The Bills entered halftime with a 7-3 lead, but shortly before the mid-game break, something happened that changed the course of this contest – O.J. suffered a sprained ankle and would not return in the second half, putting a ton of unexpected pressure on Ferguson’s shoulders to produce some offense with his arm in the second half. Getting an obvious lift from Simpson’s absence, the Raiders scored on a 15 yard Clarence Davis run and added another Blanda field goal to surge ahead 17-13 going into the final quarter. Ferguson came of age in that final stanza, however. He drove his club downfield and hit wideout Ahmad Rashad with an eight yard TD toss to regain the lead. Then Oakland’s Art Thoms picked up a Buffalo fumble and ran 29 yards to paydirt to give the Raiders a 20-14 lead. Fergy responded again, driving the Bills downfield, without the aid of Simpson’s running, and capping the drive with another scoring pass to Rashad, this time from 13 yards out, as the Bills captured a hard-fought 21-20 win. Ferguson would go on to prove his worth as a solid NFL signal caller, playing 12 seasons with Buffalo and 17 total years in the league.

 

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Buffalo Bills’ QB Joe Ferguson

 

 

 

NFL – Throwback Thursday: The Saints Come Marching In

24 Nov

The New Orleans Saints face the Los Angeles Rams on this week’s NFL schedule, so this week for our Throwback Thursday feature we’ll travel back to opening day of the 1967 season, when the Rams took on New Orleans in the Saints’ very first game in the history of their franchise. NFL owners weren’t very kind to expansion franchises in those days, allowing them to only stock their teams with aging veterans and castoffs through an expansion draft, although they were allotted extra picks in the college draft. Coached by Hall of Famer Tom Fears, New Orleans went for a big name in the expansion draft when they plucked star running back Paul Hornung from the powerhouse Green Bay Packers, but the move backfired as a spinal cord injury forced Hornung to retire before ever playing a game for the Saints. Their roster was dotted with past-their-prime players like Billy Kilmer, Jim Taylor, Ernie Wheelwright, Doug Atkins and Jackie Burkett.

Fans in the Crescent City found reason to be optimistic after the Saints finished 5-1 in the preseason, and when rookie John Gilliam returned the opening kickoff in the opener against the Rams 94 yards for a touchdown, there was outright jubilation. One fan supposedly jumped up and yelled “this is going to be the greatest football team in history!” when Gilliam reached the end zone. Reality set in eventually, however, and Ram quarterback Roman Gabriel ran 2 yards for a score and threw a TD pass to Les Josephson, while Dick Bass ran for another touchdown as the Rams prevailed 27-13. The Saints finished the ’67 season with a 3-11 record, finishing last in the Capitol Division but playing competitive football in nearly every game. Some bright spots came out of that inaugural season for the new franchise, as defensive back Dave Whitsell came up with 10 interceptions to lead the league and set a team record that still stands to this day, earning him a Pro Bowl berth. Also, a young rookie receiver named Danny Abramowicz emerged as a rising star, one who would continue his excellent play for seven years with the Saints, becoming one of only a few bright lights to shine during a dismal losing stretch that would last over 20 years.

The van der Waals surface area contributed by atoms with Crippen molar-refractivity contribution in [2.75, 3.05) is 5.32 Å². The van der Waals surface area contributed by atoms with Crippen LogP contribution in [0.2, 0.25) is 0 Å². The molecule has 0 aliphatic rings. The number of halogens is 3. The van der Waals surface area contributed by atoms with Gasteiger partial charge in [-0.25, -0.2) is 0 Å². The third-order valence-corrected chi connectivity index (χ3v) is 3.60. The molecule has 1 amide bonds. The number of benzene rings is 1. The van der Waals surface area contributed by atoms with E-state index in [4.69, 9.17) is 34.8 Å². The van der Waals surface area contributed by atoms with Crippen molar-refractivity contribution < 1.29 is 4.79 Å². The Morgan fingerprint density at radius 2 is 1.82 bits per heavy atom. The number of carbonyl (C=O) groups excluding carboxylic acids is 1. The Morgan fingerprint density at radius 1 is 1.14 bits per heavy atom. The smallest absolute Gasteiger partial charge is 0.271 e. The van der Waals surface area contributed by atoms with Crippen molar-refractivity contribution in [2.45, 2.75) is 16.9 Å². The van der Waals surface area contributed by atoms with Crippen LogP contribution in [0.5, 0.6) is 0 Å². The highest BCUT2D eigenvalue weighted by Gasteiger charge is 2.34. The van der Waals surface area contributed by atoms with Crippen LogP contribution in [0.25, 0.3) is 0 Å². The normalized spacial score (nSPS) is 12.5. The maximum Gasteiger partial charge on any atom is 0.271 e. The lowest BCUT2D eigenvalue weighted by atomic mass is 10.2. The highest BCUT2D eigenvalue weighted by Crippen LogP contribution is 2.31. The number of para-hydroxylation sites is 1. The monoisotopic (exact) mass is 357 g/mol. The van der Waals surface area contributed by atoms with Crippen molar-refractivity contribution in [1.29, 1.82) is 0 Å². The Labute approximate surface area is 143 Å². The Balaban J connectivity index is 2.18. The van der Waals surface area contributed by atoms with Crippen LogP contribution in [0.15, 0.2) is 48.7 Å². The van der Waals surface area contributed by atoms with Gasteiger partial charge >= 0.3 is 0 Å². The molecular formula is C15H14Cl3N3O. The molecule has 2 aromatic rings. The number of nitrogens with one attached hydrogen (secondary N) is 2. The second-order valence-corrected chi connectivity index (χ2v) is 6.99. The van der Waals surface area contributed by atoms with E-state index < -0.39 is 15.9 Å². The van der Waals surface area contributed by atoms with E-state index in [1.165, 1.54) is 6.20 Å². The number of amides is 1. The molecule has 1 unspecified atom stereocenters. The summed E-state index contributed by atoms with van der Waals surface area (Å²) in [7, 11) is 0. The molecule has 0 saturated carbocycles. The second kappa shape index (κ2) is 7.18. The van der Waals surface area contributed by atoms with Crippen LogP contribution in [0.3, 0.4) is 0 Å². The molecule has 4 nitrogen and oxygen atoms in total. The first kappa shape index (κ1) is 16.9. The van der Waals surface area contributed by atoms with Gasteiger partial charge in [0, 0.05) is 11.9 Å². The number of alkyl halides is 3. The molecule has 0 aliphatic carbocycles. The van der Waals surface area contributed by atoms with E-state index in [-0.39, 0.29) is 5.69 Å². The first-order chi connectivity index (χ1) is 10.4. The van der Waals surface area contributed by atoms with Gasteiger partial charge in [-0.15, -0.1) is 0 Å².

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John Gilliam returns opening kickoff 94 yards for a touchdown

 

NFL – Throwback Thursday: Monsters of The Midway

17 Nov

On this week’s NFL schedule, there is a clash of 2 of the oldest franchises in the league, the Chicago Bears and New York Giants. Our Throwback Thursday feature harkens back to the 1963 NFL championship game played between these teams on December 29, 1963 at Wrigley Field, and was the fifth and final title game played at the venerable old ballpark. Wrigley was without lights in those days, and then NFL commissioner Pete Rozelle asked Bears’ owner George Halas to move the game to Soldier Field, which was uninhabited since the Cardinals had moved to St. Louis in 1960. Halas refused, so Rozelle, fearing the game could go into multiple overtimes and into darkness, moved the starting time up from 1 PM to noon. This was the Bears’ first appearance in the title game since 1956, when they lost to these same Giants at Yankee Stadium. Halas’ club had ridden the efforts of a fierce defense nicknamed “The Monsters of The Midway” to an 11-1-2 record and the Western Division championship, breaking a 2 year run of Vince Lombardi’s Green Bay Packers. The Giants, meanwhile, were an offensive powerhouse guided by aging quarterback Y.A. Tittle, who had a spectacular season throwing the ball, leading the league with a then-record 36 touchdown passes.

The game was a classic matchup of a stingy defense and a high-scoring offense, and as the old adage goes, offense sells tickets but defense wins championships. The Bears prevailed 14-10  as Tittle was subjected to some brutal punishment from the Chicago defense. Coached by future head coaching legend George Allen, the Bears’ defense dominated the NFL in the regular season, allowing just a shade over 10 points per game and finishing first in all statistical categories for the year, including in total interceptions with 36. Allen concocted a zone defense that combined a strong pass rush led by ends Doug Atkins and Ed O’Bradovich, a strong secondary that featured Rosey Taylor and Richie Petitbon, and a crew of linebackers who were both strong tacklers against the run and defended the short pass well in Bill George, Joe Fortunato and Larry Morris. Tittle had some success early as he led the Giants on an 83 yard scoring drive capped off by a 14 yard touchdown pass to flanker Frank Gifford, but was mauled by the Bears for most of the game.  He completed only 11 of 29 passes in the game and was intercepted 5 times. He also suffered a knee injury in the second quarter that affected his play the rest of the game.

Chicago’s quarterback was also an aging veteran, Bill Wade. He scored both of his team’s touchdowns on short QB sneaks, both set up by his defense. Allen, the defensive wizard, was awarded a game ball for his unit’s dominating performance, while the beating Tittle took effectively ended his career. He came back to play the next season but the Giants finished with a 2-10-2 record. In the second game of the year he was blind-sided by Pittsburgh’s John Baker and suffered crushed cartilage in his ribs, a cracked sternum and a concussion, but still played in every remaining game that year before retiring at the end of the season.

 

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Bear linebackers, from left, Larry Morris, Bill George and Joe Fortunato